Saturday, 30 September 2017

Coventry Cathedral

It's the last day of September, which for me represents the true end of summer. The sun (when it shines) still has some power to warm, but one can feel its strength waning; the trees, although still in leaf, are beginning to shade from greens to yellows and browns. Everything is withdrawing.

October heralds a new season, a new academic year (in the university world) and is redolent for me of memories of moving to Coventry (October 1972) to study English and American Literature at Warwick University, whose campus is situated, as it happens, in that city and not in Warwick itself.

It wasn't the first time I'd been to Coventry, having been taken some ten years previously on an outing from Peterborough, one of those jolly charabanc trips of church parishioners and their kids, to see the newly finished and recently consecrated cathedral.

I wasn't the only new boy in town either, that autumn of 1972 (and I'm not referring to the other students). Tommy Hutchinson was sold by Blackpool to Coventry City in close season, reason enough for me to go and watch him play in sky-blue rather than tangerine at the city's other 'cathedral', Highfield Road,  and for the sky-blues to become my second team. But I digress.

Coventry Cathedral is an imposing creation of art and architecture, very mid-century modern in style, with some stunning contributions by the leading contemporary architects and artists of their day: John Bridgeman, Jacob Epstein, John Piper, Basil Spence and Graham Sutherland among them.

The new cathedral has been built of the same sandstone as the ruined cathedral (bombed out in 1940) that it stands beside, the two of them making a potent statement about the evils of war and the power of the human spirit to rise phoenix-like again. Although the new cathedral is strikingly contemporary, as a religious monument it is as all-encompassing and awe-inspiring as the great city churches of medieval England.

Coventry's iconic cathedral - the ruins of the old conjoined with the new
I've never been to a religious service in the cathedral (not being given much to church-going) but I have attended some other events within its splendid setting. The first was a recital of Bach's Goldberg Variations for harpsichord, which I went to with my girlfriend during the first year at Warwick. The second was a poetry reading some time in my final year and the third was a very moving exhibition of paintings, photography and poems by survivors to mark the 50th anniversary of the dropping of atomic bombs on Hiroshima and Nagasaki.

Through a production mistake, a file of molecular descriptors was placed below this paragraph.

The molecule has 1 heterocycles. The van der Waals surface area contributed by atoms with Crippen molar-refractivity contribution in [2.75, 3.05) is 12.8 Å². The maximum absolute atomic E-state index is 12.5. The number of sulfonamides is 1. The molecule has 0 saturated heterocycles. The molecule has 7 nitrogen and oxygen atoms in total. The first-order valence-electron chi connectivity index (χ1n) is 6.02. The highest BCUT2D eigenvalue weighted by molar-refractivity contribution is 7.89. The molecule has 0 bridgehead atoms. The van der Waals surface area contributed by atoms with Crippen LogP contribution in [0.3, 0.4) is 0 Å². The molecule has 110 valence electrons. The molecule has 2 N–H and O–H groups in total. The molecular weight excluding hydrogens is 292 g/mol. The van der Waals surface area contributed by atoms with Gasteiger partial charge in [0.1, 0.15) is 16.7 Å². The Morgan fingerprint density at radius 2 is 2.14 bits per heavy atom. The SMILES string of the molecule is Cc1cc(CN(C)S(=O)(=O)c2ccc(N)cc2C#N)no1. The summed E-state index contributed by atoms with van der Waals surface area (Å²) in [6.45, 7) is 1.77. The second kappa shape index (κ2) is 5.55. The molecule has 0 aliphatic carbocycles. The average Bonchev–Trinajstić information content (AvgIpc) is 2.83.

Coincidentally, the cathedral was also the setting for my graduation ceremony in 1975, only being the rebel that I was, I declined to attend, much to my parents' disappointment.

John Piper's stained glass windows
I've revisited the cathedral several times over forty years and always find it an inspiring space and a good place to reflect on life, the universe and et cetera.

I'm heading back there once again at the beginning of November to hear the fabulous Beth Hart perform one of a trio of "solo shows in beautiful settings" she's giving in the UK; (the other two being in Leeds Town Hall and Bath Forum).

I discovered the music of Beth Hart circa 2003 when an American bass player I know said he'd just played on some sessions for her album 'Leave The Light On' and that she had one of the most incredible voices he'd ever heard. He wasn't wrong. (He also went on to play in her touring band for a few years.) I reviewed Beth's first ever UK gig for the music press in October 2008 and have watched her become as popular in Europe in the last decade as she is in her native USA; a troubled woman - by her own admission - searching for grace through music. She is a force of nature and her voice is a gift from the gods. I'm looking forward to hearing her perform and to renewing my acquaintance with a wonderful building.

On to today's poem then, which frankly has little to do with any of the above, but it does connect with the broader weekly theme. It was provoked, as you might expect, by my recent visit to Kos.

No Time For Bigotry
Clock stopped permanently
at ten to three
in this babbling square,
where careless vacationers
from many nations
tuck into their fare
of full eclectic breakfasts
beneath dusty, ancient plane trees
trembling with sparrows
that shield their tables
from the mid-morning glare
of another azure day.

Clock stopped permanently,
record of the moment months ago
when earth moved mightily here,
when church and mosque
which border on this bosky square
shook terribly,
when walls were rent and icons fell.

All Greeks are philosophical
and forbearing;
they will repair in time,
though it must surely shock them
to hear some holiday-makers tell,
as they queue
to photograph these wounded buildings
all cracked and cordoned off,
that they feel sorry for the orthodox
but aren't too bothered about a shattered mosque.

I almost wish the ground would open up again.

Having got that off my chest, I'll leave you with an audio link of Beth Hart performing: Sky Full Of Clover. Just click on the song title and play it loud for maximum, soulful effect.

Thanks for reading. Have a great week, S ;-)


Anonymous said...

Another good read, thank you.

Adele said...


Anonymous said...

Great blog, great poem and Beth Hart, wow she can sing.

Anonymous said...

Agreed. An excellent blog. Thank you.